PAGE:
The United States has almost 60,000 patients with end-stage renal disease who need a kidney transplant. Every year, almost 4,000 people will die waiting for that transplant.
How can we increase the supply of donor kidneys?
Though some economists suggest a legal organ donation “marketplace,” where kidneys can be legally bought and sold, opponents envision the wealthy buying their way to the front of the line, and the poor resorting to selling their organs.
Another solution is to simply increase the number of people willing to be organ donors. Most of the U.S. uses an explicit consent, or “opt-in,” rule. This means that people have to go out of their way register as organ donors.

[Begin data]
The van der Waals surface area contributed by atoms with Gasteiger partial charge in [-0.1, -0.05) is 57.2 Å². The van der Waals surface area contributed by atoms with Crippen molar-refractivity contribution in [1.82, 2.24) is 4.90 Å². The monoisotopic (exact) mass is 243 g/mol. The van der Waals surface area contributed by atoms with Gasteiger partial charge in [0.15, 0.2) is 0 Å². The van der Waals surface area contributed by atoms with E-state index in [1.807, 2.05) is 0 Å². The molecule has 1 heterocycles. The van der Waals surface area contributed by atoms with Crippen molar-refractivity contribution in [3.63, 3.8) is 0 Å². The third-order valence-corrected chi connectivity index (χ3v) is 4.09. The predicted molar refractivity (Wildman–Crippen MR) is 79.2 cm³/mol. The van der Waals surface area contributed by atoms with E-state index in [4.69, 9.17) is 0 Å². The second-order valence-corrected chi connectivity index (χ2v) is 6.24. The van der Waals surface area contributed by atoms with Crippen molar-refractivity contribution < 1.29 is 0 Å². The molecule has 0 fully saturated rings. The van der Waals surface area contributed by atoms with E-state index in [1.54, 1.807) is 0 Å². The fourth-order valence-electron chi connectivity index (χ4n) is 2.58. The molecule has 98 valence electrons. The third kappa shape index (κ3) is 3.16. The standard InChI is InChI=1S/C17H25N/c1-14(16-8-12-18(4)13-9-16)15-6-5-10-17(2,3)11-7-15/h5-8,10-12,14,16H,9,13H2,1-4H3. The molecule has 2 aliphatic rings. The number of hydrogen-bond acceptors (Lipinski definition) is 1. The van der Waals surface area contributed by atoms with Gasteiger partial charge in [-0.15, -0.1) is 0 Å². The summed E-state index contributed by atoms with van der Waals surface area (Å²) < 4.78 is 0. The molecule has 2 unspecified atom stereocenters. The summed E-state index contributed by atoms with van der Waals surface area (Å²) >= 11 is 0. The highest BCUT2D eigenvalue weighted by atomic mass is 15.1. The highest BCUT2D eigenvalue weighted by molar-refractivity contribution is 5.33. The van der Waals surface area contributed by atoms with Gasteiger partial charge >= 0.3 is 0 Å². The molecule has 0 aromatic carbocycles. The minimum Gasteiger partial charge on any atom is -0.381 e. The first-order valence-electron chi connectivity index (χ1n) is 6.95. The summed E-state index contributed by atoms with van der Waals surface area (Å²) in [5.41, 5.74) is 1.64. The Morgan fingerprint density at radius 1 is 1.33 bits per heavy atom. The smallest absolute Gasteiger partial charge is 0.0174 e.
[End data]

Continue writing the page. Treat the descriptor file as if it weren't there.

Some states use what is called “mandated choice.” When people renew their driver’s license, for instance, they are asked whether or not they wish to be organ donors. Just asking that question can nearly double the donor consent rate. In Illinois, mandated choice has resulted in a 60 percent organ donor sign-up rate, compared with the national rate of 38 percent.
Finally, what if being an organ donor were the default choice? In parts of Europe, it’s those who are not willing to be donors who have to register, or “opt-out.” Countries using this approach have organ donor consent rates approaching 99 percent.
I encourage you to listen and vote in this week’s poll, located both below, and in the upper right column of the blog.